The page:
When asked by World Socialist Web Site reporters why he was striking, a First Manchester driver said, “It’s the same [issue] as last time. The shareholders got big bonuses.”

Another driver said, “We’re at the bottom of all the bus companies and feel as if we’re banging our heads against a brick wall. We want more money, we want £16 an hour, everything’s going up except wages. We were offered [initially] a two-part deal, 3 percent on each one. There’s been a landslide to reject every offer.

“I’ve been here for 20 years, so I don’t do any lates, but that was scrapped [during the pandemic] and I’m having to do lates and split shifts.”

Asked about the role of Unite in relation to the below-inflation pay deal to end the previous strike, he said he suspected the union were “taking backhanders. I used to be a union rep, I know what happens, you are offered nice, cushy jobs. They are going into meetings and not telling us what’s going on. They try and split us, but we’ve all stuck together so they can’t push us around.”

One driver explained he was against the current disaggregated strikes because if drivers in all the companies were united and “were all out for 48 hours, we would have got what we wanted.”

A driver who began working at the depot in 1993 when it was publicly owned said, “It’s got worse since it was privatised. It’s not an easy job, it’s stressful, and we should be paid a reasonable amount.”

Sarah has worked for the company for five years. She said, “We pay more tax and insurance, mortgages are going up and the cost of living is going through the roof. [After the last strike] we are back to square one.

“They offered us a pay rise in two stages, then they offered three stages which worked out less. In March, when Stagecoach take over, we’re not really getting a pay rise because we’re stuck on that for two years.

“There should be a national strike against the government. They’re making millions, and they’re not putting into the workers who are making the wealth. They are too money oriented. There wouldn’t be billionaires if it wasn’t for the little people.”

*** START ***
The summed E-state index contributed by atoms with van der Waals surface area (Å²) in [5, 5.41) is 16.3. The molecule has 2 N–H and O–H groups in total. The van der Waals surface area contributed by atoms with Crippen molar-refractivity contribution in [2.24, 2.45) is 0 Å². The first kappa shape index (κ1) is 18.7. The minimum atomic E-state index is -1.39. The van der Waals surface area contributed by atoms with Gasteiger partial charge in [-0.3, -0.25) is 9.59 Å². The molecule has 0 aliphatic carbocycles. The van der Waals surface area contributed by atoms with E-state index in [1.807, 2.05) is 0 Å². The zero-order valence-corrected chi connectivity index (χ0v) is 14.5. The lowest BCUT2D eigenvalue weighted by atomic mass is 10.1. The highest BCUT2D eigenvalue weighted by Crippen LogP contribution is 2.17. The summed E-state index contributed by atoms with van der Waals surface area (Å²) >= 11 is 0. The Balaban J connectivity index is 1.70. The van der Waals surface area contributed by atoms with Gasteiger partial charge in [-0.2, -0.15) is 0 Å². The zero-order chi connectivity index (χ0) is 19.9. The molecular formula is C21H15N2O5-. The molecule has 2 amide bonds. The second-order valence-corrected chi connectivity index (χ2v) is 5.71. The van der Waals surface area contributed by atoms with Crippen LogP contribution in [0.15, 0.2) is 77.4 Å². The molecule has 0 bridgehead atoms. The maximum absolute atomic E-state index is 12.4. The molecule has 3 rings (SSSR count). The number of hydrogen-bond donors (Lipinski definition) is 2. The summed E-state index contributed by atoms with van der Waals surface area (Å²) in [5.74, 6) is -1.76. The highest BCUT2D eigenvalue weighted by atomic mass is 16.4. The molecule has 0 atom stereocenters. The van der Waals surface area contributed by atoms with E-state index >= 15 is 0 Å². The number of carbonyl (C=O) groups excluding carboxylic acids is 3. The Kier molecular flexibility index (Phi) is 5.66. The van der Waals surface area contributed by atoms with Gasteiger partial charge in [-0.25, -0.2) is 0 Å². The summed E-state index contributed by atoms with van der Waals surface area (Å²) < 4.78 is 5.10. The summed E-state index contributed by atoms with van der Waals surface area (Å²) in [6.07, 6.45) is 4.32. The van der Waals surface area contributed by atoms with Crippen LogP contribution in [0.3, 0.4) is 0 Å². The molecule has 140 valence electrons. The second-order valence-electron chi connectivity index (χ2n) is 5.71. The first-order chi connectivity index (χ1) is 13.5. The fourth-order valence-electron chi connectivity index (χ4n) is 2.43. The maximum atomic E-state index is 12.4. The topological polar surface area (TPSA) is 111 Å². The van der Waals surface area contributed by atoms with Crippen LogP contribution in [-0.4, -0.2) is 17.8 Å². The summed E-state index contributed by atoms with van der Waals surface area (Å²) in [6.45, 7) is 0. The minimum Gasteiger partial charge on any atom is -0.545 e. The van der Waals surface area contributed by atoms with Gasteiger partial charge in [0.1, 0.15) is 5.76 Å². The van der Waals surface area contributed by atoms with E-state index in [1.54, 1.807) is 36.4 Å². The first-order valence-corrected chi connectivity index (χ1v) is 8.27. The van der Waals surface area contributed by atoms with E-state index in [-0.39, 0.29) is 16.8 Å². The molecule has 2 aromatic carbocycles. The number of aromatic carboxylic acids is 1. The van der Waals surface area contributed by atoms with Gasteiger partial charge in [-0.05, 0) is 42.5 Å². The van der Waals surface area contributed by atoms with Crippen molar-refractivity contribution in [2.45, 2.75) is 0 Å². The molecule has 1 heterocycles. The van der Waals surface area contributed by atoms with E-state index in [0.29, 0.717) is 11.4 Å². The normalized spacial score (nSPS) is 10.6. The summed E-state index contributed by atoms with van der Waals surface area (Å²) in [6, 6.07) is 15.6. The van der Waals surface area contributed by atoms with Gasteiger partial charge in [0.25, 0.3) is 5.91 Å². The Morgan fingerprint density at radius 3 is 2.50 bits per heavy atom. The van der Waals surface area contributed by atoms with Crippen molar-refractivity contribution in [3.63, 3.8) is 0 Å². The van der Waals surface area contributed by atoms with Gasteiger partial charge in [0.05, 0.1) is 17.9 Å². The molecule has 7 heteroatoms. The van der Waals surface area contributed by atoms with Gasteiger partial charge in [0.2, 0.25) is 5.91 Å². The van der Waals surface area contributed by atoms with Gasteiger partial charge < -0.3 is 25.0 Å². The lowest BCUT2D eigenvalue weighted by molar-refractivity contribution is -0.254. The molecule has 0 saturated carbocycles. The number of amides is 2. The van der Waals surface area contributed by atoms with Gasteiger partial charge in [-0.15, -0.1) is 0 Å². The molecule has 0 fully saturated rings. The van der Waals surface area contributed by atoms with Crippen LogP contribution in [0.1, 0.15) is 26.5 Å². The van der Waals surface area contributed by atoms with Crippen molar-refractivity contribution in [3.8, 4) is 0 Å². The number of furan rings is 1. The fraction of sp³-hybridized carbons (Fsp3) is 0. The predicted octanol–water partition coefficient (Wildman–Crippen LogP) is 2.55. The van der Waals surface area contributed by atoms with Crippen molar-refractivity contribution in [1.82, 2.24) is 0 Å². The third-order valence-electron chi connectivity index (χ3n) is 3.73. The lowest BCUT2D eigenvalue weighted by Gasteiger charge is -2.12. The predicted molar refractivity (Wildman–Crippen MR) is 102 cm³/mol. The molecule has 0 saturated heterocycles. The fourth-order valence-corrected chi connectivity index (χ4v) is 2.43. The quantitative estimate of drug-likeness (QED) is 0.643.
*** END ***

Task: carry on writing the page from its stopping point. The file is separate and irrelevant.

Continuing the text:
A driver of seven years who has four children explained, “Everything’s gone up 60 percent. Milk used to be £1.10, now it’s £1.80, but I’m on the same wage. I work seven days on 12-hour shifts just to pay the bills—and I’m left with minus £250 every week.

“Last year, the company made £6.6 million in profit just in our depot. The company gave First’s director a £1.9 million pay rise, 200 percent, but they can’t give us 13 percent. We’re after £16 an hour backdated to April, but they say they don’t have the money. Everyone else got bonuses but drivers don’t get a pay rise. We’re on £13.50 an hour here, but most of the companies pay £15, £16 an hour.

“I start work at 7am and finish at 7pm, sometimes 9. There’s a financial crisis at home, it’s very difficult. The cost of living is going up, wages should go up. All the big companies made profits over COVID. The government is investing in things we don’t need, like going to war. We’re in a war here with our circumstances.”

For this fight to go forward, lessons must be learned about the treacherous role of the corporatist, pro-company trade unions.

In the UK, postal workers have taken a lead in forming a rank-and-file committee, to take their struggle with Royal Mail out of the hands of the union tops.

Bus workers in London have also waged a determined campaign to build the influence of the London Bus Rank-and-File Committee and expose and oppose Unite’s sellouts of their struggles.

We invite First Manchester drivers to write to us with information, comments or feedback.